With a max power output of 105 hp at 5,250 rpm and a max torque output of 122.4 ft-lbs at 3,500 rpm, these absolute hogs perform like their smaller Harley-Davidson cousins when it comes to the low- and mid-range of the power band.
We can safely tell you that a Harley-Davidson CVO Street Glide can go a top speed of 107 mph!
4. BMW R18
The BMW R18 is another addition to their line of cruisers that can finally compete with large-displacement offerings from Harley-Davidson, Triumph, Indian, and the Japanese Honda, Suzuki, Yamaha, and Kawasaki.
Although BMW might be a little late to the scene, having focused their efforts on radical street-and sportbikes, they’ve finally found a place among the American and Asian cruiser market.
The R18 is going to turn a lot of heads, and you’ll find yourself saying, ‘yes, it’s a BMW,’ more often than you might think. If it’s a steel horse you’re looking to ride, you’ve come to the right place, because this 788 lb crusher is all steel, baby!
Although a lot of the American competitors in this category are V-twin classics, you’ll find a Berlin-made, air-cooled, 1,802cc, ‘big boxer’ that looks like a robot from Fritz Lang’s 1927 ‘Metropolis.’
The whopping metric that riders and reviewers alike can attest to is the 117 ft-lbs of torque that push out around 3,000 rpm, but between 2,000 and 4000 rpm, this machine is going to easily push upwards of 110 ft-lbs of torque.
When it comes to power, this giant isn’t unlike any other 1,800cc behemoth- 90 hp at 4,750 rpm to be exact. To bring all these metrics into context, the BMW R18 is going to top out at an equally impressive 111 mph!
5. Suzuki Intruder M1800
Suzuki’s Intruder M1800 is a new addition to the well-respected lineage of American-style cruisers from the Japanese giant. To put into perspective, the size of the Intruder M1800-Suzuki’s Celerio commuter car has a 996cc engine.
These bikes need the max torque and max power rating to keep them upright during takeoff, and the performance and power metrics are going to show you how much you need for that.
The liquid-cooled, 1,783cc, 2-cylinder, 4-stroke, DOHC 54-degree V-twin engine might seem like a Harley clone, but it is so much more than that. With a max power output of 127 hp at 6,200 rpm and 117.2 ft-lbs of torque at 3,200 rpm, it handles easily for a bike of its size.
In addition to these impressive stats, is the Suzuki Intruder M1800’s top speed of 105 mph!
6. Yamaha XV 1900 Star Roadliner
The Yamaha XV 1900 Midnight Star was in production from 2006 until 2017, when Yamaha pulled it from the market. During this time period, it was the biggest bike that Yamaha had in their stable.
A classic Asian cruiser, the Star Roadliner was true royalty during its years on the road and continues to be. These motorcycles are known for their longevity, prowess, and handling like a dream, even at lower speeds than other bikes in our megalithic category.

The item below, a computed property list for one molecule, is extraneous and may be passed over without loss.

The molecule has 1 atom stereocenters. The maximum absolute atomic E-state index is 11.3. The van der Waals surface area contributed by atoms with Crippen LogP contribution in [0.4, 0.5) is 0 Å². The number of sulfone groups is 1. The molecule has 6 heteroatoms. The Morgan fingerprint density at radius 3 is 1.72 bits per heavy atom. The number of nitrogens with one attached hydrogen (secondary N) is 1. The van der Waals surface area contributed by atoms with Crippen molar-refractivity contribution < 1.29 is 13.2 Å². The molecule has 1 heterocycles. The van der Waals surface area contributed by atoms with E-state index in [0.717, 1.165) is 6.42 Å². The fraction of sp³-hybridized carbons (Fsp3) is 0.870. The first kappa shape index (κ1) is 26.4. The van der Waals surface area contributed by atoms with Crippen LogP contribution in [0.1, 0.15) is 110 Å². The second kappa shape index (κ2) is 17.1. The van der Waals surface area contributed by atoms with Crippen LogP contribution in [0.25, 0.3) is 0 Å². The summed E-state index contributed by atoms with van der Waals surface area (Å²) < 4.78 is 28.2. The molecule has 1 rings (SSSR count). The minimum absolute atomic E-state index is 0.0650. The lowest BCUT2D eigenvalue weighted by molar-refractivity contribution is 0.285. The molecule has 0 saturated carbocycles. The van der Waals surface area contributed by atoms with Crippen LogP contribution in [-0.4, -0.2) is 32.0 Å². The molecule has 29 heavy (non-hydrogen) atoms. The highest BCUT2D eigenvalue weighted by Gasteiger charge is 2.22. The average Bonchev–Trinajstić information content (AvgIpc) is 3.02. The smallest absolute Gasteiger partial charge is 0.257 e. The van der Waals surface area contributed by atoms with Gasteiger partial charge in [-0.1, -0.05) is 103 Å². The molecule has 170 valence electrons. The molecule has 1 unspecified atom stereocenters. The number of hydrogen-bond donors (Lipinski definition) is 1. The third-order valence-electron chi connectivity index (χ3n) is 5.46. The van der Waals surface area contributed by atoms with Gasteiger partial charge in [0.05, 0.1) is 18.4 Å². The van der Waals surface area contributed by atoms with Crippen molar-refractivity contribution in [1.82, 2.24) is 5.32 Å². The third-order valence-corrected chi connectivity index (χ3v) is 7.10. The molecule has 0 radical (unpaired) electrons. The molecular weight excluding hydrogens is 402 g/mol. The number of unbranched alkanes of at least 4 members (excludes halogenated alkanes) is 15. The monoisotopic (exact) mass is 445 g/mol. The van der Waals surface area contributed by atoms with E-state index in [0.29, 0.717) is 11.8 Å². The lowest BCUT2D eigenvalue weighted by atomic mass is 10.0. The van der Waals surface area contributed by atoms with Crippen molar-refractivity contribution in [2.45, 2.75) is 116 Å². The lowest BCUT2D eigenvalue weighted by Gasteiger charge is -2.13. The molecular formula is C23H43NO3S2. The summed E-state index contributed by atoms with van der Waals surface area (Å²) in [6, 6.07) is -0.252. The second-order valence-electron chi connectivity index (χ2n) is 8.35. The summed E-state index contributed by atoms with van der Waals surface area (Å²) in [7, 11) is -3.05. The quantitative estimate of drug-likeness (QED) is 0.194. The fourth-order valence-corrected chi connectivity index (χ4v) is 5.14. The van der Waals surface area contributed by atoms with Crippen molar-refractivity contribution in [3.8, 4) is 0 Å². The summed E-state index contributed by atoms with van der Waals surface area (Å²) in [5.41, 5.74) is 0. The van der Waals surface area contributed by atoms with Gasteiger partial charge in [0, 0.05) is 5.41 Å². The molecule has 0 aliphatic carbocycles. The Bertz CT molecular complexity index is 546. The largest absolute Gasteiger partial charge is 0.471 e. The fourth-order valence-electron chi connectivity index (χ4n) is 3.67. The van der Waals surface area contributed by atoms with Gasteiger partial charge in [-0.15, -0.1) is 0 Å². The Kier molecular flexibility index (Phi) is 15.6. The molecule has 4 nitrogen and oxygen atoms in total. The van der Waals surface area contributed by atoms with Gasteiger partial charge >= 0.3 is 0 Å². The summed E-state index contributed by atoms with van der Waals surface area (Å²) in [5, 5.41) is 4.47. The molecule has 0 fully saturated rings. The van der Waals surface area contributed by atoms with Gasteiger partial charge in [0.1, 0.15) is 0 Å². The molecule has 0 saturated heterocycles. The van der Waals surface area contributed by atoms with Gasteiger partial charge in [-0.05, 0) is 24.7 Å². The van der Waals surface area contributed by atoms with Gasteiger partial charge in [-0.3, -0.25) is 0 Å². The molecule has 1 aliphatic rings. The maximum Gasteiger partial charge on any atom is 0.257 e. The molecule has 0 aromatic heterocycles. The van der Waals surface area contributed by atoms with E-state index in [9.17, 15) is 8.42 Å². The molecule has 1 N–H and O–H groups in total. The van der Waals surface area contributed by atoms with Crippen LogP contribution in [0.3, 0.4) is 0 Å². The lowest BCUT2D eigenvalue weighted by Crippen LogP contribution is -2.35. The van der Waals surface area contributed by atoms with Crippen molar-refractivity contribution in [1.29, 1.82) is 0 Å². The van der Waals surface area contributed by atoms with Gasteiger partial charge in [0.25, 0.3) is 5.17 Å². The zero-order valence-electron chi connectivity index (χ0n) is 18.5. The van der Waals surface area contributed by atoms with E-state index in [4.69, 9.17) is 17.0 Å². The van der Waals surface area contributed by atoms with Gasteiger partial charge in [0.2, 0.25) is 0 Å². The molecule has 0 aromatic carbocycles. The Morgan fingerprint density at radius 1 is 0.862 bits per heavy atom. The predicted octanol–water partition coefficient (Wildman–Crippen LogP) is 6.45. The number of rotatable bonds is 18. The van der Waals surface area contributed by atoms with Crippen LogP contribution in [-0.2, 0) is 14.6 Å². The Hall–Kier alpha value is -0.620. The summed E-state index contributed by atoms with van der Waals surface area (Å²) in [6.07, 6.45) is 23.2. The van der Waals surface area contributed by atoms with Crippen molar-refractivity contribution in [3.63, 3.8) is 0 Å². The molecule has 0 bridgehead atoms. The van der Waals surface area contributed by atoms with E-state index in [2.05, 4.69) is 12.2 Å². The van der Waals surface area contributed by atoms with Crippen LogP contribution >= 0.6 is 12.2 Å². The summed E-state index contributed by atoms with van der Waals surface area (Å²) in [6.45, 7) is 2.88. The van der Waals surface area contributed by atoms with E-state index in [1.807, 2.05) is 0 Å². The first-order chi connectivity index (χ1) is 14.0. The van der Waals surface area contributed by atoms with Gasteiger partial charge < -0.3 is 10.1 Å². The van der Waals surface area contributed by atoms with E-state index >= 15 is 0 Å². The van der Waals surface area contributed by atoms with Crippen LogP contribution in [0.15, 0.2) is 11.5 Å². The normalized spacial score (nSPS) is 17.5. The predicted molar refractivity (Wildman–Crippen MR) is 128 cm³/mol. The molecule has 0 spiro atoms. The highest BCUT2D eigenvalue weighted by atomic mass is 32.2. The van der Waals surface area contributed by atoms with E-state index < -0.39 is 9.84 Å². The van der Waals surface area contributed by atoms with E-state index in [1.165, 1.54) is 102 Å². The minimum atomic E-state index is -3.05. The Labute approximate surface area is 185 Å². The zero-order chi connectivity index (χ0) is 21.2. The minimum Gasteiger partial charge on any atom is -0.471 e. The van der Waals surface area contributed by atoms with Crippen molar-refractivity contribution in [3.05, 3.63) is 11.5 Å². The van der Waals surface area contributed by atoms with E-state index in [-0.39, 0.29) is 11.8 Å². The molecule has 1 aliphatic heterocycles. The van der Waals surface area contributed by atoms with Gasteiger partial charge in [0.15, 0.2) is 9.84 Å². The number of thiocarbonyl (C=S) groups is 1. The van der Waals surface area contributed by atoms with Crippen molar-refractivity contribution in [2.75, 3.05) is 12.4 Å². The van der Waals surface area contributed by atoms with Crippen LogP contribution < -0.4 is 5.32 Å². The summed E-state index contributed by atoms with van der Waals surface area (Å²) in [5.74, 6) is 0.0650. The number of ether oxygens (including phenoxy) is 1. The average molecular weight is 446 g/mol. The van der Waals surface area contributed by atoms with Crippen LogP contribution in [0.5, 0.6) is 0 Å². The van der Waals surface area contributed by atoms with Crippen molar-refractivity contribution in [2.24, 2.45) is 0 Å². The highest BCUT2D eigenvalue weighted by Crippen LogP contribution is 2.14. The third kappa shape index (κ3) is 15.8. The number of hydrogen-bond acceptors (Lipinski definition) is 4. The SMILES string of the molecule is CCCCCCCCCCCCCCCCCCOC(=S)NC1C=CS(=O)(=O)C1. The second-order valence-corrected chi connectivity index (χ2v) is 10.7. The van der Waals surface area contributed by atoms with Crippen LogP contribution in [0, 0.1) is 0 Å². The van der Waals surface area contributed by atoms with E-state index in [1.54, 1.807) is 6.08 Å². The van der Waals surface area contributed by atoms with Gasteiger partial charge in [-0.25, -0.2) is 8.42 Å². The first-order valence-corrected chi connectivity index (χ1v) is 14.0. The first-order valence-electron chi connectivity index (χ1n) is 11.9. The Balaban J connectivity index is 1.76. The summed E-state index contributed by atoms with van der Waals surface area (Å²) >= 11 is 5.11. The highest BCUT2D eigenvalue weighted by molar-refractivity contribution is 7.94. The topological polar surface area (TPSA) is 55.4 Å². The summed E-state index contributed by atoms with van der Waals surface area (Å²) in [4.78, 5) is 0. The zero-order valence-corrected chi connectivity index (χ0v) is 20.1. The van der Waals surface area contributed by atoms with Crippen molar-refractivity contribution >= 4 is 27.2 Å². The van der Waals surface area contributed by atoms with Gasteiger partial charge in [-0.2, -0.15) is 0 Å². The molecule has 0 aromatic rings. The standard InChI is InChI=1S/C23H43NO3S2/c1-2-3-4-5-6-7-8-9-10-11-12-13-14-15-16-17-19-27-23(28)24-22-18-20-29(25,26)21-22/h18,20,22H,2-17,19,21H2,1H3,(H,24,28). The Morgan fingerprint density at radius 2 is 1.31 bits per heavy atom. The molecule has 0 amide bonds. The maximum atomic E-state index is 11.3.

The engine is certainly nothing to scoff at, and these bikes’ impressive resale values are higher than average.
An air-cooled, 1,854cc, 4-stroke, 48-degree V-twin engine is cradled in the surprisingly light aluminum frame, which only adds relatively few lbs to the complete curb weight of 692.3 lbs.
That makes this the lightest bike for our 1,800cc category-impressive for being on the larger side of engine displacement.
Because the bike is less weighty than its competitors, the maximum power output is 95 hp at 4,400 rpm, but still pumps out a killer 123 ft-lbs of torque at 2,250 rpm.
All in all, perhaps due to its lower weight, the Yamaha XV 1900 Star Roadliner is capable of top speeds of around 120 mph!
What Is the Average Top Speed of 1800cc Motorcycles?
1,800cc motorcycles can go an average of 110-120 mph. The reason that their top speed is relatively lower than, say, a 1,000cc motorcycle is that the category is dominated by cruisers that aren’t built for speed.
What Are the Fastest 1800cc Motorcycles?
From our list of 1,800cc motorcycles, the fastest bikes in order are the Honda Goldwing GL1800, Yamaha’s XV 1900 Star Roadliner, and the Indian Chieftain.
- Honda’s Goldwing GL1800 is capable of doing 140 mph.
- The Yamaha XV 1900 Star Roadliner can go a breathtaking 120 mph.
- Finally, the Indian Chieftain is a close third, with a top speed of 115 mph.
Can a Complete Beginner Ride an 1800cc Motorcycle?
A complete beginner would have an incredibly hard, potentially dangerous time trying to ride a 1,800cc motorcycle.
The BMW R18 is known for rumbling so much on ignition that even experienced riders have reported having a difficult time hanging on!
We strongly suggest that complete beginners start off their riding experience on a small or medium-displacement engine below 1,000cc.